In a surprise move, the Japanese government intervened to stem the Yen's weakness after it became clear that the BOJ would not move to support the currency any time soon. The Japanese Ministry of Finance intervened in the Foreign Exchange market for the first time since 1998, buying Yen for dollars. Japan's Vice Finance Minister for international affairs Masato Kanda stated that the government has taken decisive action to support the Yen, which had crossed the 145-mark with the dollar. The sudden move propelled the Yen upwards, although it is unlikely that this boost can be sustained.
The BOJ monetary policy meeting on Thursday held a few surprises. The BOJ maintained its ultra-easy monetary policy, keeping its main refinancing rate at -0.10%. Japan continues to pour money into the economy, while other countries are adopting a tighter fiscal policy.
The BOJ statement following the policy meeting was neutral in tone, further weakening the currency. The BOJ kept the target for the 10-year bond yield at 0%. The BOJ keeps bond yields low, weakening the Yen. BOJ Governor Haruhiko Kuroda re-affirmed the BOJ’s commitment to maintaining economic stimulus, stating that the Bank would provide further easing if necessary and was prepared to maintain its dovish stance for a long time.
The difference in interest rates with other major Central Banks puts the Yen at a disadvantage, driving its price down. The US Federal Reserve voted to raise its interest rate by 75 basis points on Wednesday to curb soaring US inflation rates. While the Fed rate hike was in line with market expectations and had largely been priced in, the wide difference in interest rates is putting pressure on the Yen.
This week, BOJ Governor Haruhiko Kuroda’s speech on the 26th may cause some volatility for the Yen in the wake of last week’s policy meetings. The Monetary Policy Meeting Minutes are scheduled to be released on the 28th and may provide insight into the BOJ’s future policy direction.
Gold prices retreated last week, falling below the $1,681 per ounce support and closing near $1,643 per ounce on Friday. If gold prices continue to decline, support may be found at the 2020 low near $1,441 per ounce. Resistance may be around 1,740 per ounce and higher at $1,765 per ounce.
The dollar’s rally last week put pressure on competing assets, driving gold prices down. The dollar price surged last week as the Fed tightened its monetary policy further, with the dollar index reaching a fresh 20-year high above the 113 level. Elevated US bond yields also diminish the appeal of gold. US Treasury yields soared last week, with the 10-year bond yielding touching 3.8%, its highest value since 2011, and the 2-year bond yielding above 4.2% for the first time since 2007.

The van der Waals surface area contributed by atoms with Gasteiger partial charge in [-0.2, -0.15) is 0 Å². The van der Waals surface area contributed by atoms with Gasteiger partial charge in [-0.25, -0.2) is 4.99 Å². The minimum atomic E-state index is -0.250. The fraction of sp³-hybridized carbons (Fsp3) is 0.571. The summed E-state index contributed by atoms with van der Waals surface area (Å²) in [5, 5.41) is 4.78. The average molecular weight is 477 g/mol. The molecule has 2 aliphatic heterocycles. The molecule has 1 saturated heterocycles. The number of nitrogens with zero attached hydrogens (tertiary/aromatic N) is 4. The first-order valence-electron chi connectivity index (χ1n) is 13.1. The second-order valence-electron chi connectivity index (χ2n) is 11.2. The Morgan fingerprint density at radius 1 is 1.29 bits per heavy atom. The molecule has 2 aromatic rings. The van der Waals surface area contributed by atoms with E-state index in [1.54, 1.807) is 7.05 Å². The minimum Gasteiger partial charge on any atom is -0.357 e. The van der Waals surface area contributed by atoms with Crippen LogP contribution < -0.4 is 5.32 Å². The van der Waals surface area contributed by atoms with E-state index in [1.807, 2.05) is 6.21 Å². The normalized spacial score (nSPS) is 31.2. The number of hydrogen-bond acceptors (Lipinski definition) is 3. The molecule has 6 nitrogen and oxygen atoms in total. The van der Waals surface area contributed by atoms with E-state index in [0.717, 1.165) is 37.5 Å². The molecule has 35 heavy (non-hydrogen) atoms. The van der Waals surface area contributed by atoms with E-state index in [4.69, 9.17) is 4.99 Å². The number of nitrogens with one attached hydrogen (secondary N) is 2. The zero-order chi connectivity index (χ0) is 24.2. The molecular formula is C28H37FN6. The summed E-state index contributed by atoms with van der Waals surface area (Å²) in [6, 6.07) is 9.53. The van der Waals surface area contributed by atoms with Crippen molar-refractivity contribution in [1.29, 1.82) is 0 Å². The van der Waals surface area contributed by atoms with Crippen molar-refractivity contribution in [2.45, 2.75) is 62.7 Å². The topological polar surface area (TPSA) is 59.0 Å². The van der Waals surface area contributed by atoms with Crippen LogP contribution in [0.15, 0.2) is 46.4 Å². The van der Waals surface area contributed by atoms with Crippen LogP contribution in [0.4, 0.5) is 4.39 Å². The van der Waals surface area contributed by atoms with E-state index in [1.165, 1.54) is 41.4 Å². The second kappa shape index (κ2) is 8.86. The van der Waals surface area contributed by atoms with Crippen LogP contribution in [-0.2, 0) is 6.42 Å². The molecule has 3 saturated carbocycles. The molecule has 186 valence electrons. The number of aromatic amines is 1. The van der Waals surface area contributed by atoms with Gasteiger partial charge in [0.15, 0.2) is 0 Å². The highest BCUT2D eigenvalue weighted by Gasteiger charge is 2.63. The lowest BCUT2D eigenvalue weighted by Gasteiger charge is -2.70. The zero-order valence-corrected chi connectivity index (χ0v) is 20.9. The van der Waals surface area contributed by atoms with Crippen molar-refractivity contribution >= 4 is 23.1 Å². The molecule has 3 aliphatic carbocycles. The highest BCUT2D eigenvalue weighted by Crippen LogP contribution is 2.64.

Gold prices are driven down by the shift of most major Central Banks toward a tighter monetary policy to combat rising inflation rates. Assets yielding interest become a more appealing investment compared to gold as interest rates rise. On Thursday, the BOE voted to raise its interest rate by 50 basis points, while the US Fed raised its interest rate by 75 basis points on Wednesday. Federal Reserve Chair Jerome Powel has raised expectations for future rate hikes, stating that the Fed is determined to curb inflation even at the expense of economic growth. The ECB has performed its largest ever rate hike, raising interest rates by 75 basis points, pushing gold prices down and ECB officials hint at another steep rate hike at the ECB’s next meeting in October.
Gold prices are supported by increased risk aversion sentiment. Russian President Vladimir Putin has announced the partial mobilization of Russian military reserves from civilian conscripts. Putin has also renewed threats to halt energy exports and threatened western allies with nuclear action.
Oil prices tumbled to their lowest level since January last week as monetary tightening intensified global recession concerns. Fears that rising interest rates may tip major economies into recession, limiting oil demand, and pushing oil prices down. WTI price dropped below the $82 per barrel support closing near $79.6 per barrel on Friday. If the WTI price declines it may encounter support near $66.5 per barrel, while resistance can be found near $90.5 per barrel and higher up at the $98 per barrel level.